This piece is in response to the feature on Swami Vivekandanda’s visit to Shillong titled, ‘When the Monk Visited Shillong’, dated January 10, 2021.
The author of the write up, on Swami Vivekananda’s visit, wrote about how the reply of Swamiji to Sir Henry Cotton was not known to the author. Fortunately, I know the subject through my study. Which I would like to mention here.
During Swami Vivekananda’s visit to Shillong, Mr. Henry John Stedman Cotton, the then Chief Commissioner of Assam, 1901, first greeted Swamiji with a very warm hand shake and said, “Swamiji, I have invited you to come and stay here in Shillong, but I am afraid, after visiting so many advanced countries of Europe and America, you won’t find anything thrilling or exciting in this distant highland of ours” …
Swamiji smilingly replied, “Mr Cotton, each and every place, hill or river of my country is equally pleasant and sacred to me! Moreover, Shillong is a very beautiful place, your people named it as, ‘Scotland of the East’, is not it’? But I have come to Shillong for another reason.”
Mr. Cotton asked in Bengali, Aar ekta ki kaaron Swamiji? (Translation: What is the other reason, Swamiji?) Swamiji was amazed and asked, “Do you know Bengali?” Mr. Cotton with a smile, said, “Yes Swamiji, I learnt Bengali while I was posted at Rangpur (East Bengal) as District Commissioner”.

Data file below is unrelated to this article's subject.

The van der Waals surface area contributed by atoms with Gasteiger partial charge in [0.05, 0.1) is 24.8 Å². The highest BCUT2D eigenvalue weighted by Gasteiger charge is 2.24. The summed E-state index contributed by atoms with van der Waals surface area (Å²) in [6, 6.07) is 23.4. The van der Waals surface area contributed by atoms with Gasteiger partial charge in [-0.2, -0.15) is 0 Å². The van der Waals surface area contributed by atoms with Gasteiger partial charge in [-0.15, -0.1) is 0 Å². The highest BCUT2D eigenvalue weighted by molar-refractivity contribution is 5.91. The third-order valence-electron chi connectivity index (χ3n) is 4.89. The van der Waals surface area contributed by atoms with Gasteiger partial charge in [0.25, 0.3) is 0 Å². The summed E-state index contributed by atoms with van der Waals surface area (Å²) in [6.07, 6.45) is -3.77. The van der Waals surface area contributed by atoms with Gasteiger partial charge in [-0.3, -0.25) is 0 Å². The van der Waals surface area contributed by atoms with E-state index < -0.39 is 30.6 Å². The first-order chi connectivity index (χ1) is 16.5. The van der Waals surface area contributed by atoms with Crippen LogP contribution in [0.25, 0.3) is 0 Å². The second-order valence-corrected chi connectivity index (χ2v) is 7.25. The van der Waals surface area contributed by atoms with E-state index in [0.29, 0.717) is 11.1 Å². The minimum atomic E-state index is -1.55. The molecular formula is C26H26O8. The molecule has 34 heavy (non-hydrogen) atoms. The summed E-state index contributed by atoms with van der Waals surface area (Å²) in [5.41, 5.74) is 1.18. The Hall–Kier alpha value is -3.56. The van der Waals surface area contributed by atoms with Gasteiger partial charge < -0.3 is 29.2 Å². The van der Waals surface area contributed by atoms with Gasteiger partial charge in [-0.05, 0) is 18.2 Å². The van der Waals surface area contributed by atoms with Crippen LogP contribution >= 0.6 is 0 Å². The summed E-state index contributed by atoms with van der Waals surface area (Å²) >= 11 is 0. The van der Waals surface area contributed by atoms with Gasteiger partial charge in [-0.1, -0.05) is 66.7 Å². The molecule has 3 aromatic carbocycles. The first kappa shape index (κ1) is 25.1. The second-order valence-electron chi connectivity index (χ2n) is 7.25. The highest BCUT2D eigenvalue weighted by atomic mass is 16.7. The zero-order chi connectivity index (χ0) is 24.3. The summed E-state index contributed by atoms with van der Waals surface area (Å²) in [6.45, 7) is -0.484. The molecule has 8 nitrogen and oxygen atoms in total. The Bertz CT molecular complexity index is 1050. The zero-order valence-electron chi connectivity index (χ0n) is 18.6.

Swamiji looked at him in praise and said, “Another reason of my coming here is to visit a great holy personality like you Mr. Cotton; I have heard much about you and your concern towards the welfare of my fellow Indians. While in Gauhati. I have heard of your extra ordinary enthusiasm to establish a college there, which will be a great help to the students’ community. The Assamese, Bengali, and the Tribal students of this region have no other alternative than to go to Calcutta, Dacca or Sylhet for higher education; you have done a great!”
Hearing his own appreciation from Swamiji, Sir Henry felt embarrassed and with all humility said, “No, no Swamiji, I could do nothing in comparison to your vast deeds! You have sacrificed your life for the welfare of the world!”
Stopping him, Swamiji said, “Mr. Cotton, I had many things to do for my Countrymen, but I could not do anything!” Tears rolled from him eyes, and he said, “Mr. Cotton, just think of the worst condition of my Countrymen! Plague outbreak in Maharashtra; famine in South and Central India! How helplessly my brethren, my mothers are being victims! Whereas, the Viceroy of India, Lord Curzon, is trying his best to snatch away the minimum democratic rights of the people from Calcutta Corporation. I have read in the ‘Statesman’ (Journal), Mr. Curzon, very proudly and scornfully did comment that Indians are not fit for any administrative service” …
While talking, he became excited, his face turned red, but he continued, “You will see! One day, I may not be alive, but my countrymen will awake, and administrators like Curzon will be swept away by the flood of Patriotism!” His voice was choked with strong emotion and he felt breathless! Mr. Henry stood there and very carefully stopped Swamiji; medicine was applied to him by his disciple.
Being a bit relieved, Swamiji said, “I am sorry, Mr Cotton, please excuse me! I cannot control myself, when I think of my Country and Countrymen!” Sir Henry Cotton was spellbound to see such a burning example of patriotism!
This is, in brief, the incident of the first meeting and conversation between Sir Henry Cotton and Swami Vivekananda during Swamiji’s visit to Shillong, in April, 1901. The venue was the house of Roy Saheb Kailash Chandra Das Laban, near Battibazar, where Swamiji was lodged.
(For this piece, the author has referred to “Shillong Pahare Swami Vivekananda” by late Prof. Shyamadas Bhattacharyya)